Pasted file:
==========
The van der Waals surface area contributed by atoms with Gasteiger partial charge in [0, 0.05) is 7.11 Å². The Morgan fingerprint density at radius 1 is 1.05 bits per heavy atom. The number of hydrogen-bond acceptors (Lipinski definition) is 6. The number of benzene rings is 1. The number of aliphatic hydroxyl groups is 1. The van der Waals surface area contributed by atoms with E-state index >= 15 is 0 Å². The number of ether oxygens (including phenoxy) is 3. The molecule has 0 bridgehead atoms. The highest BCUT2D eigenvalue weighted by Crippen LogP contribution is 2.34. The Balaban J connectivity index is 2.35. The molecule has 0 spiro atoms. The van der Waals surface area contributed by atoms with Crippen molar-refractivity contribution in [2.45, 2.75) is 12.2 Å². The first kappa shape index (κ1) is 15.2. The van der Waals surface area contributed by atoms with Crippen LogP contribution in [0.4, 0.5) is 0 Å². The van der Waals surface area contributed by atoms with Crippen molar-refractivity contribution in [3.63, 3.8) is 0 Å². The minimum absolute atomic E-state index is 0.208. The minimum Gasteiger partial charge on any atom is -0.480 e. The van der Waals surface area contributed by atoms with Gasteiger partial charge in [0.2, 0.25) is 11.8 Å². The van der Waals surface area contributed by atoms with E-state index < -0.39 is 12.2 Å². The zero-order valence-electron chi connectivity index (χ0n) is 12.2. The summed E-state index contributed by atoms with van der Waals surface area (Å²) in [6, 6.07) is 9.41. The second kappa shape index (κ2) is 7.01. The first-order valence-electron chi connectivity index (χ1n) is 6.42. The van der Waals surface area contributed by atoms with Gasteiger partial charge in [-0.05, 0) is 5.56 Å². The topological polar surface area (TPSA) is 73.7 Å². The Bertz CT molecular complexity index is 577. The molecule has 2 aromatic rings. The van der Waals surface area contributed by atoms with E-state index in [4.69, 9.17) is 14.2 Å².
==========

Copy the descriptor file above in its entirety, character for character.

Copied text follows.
The van der Waals surface area contributed by atoms with Gasteiger partial charge in [0, 0.05) is 7.11 Å². The Morgan fingerprint density at radius 1 is 1.05 bits per heavy atom. The number of hydrogen-bond acceptors (Lipinski definition) is 6. The number of benzene rings is 1. The number of aliphatic hydroxyl groups is 1. The van der Waals surface area contributed by atoms with E-state index >= 15 is 0 Å². The number of ether oxygens (including phenoxy) is 3. The molecule has 0 bridgehead atoms. The highest BCUT2D eigenvalue weighted by Crippen LogP contribution is 2.34. The Balaban J connectivity index is 2.35. The molecule has 0 spiro atoms. The van der Waals surface area contributed by atoms with Crippen molar-refractivity contribution in [2.45, 2.75) is 12.2 Å². The first kappa shape index (κ1) is 15.2. The van der Waals surface area contributed by atoms with Crippen LogP contribution in [0.4, 0.5) is 0 Å². The van der Waals surface area contributed by atoms with Crippen molar-refractivity contribution in [3.63, 3.8) is 0 Å². The minimum absolute atomic E-state index is 0.208. The minimum Gasteiger partial charge on any atom is -0.480 e. The van der Waals surface area contributed by atoms with Gasteiger partial charge in [0.2, 0.25) is 11.8 Å². The van der Waals surface area contributed by atoms with E-state index < -0.39 is 12.2 Å². The zero-order valence-electron chi connectivity index (χ0n) is 12.2. The summed E-state index contributed by atoms with van der Waals surface area (Å²) in [6, 6.07) is 9.41. The second kappa shape index (κ2) is 7.01. The first-order valence-electron chi connectivity index (χ1n) is 6.42. The van der Waals surface area contributed by atoms with Gasteiger partial charge in [-0.05, 0) is 5.56 Å². The topological polar surface area (TPSA) is 73.7 Å². The Bertz CT molecular complexity index is 577. The molecule has 2 aromatic rings. The van der Waals surface area contributed by atoms with E-state index in [4.69, 9.17) is 14.2 Å².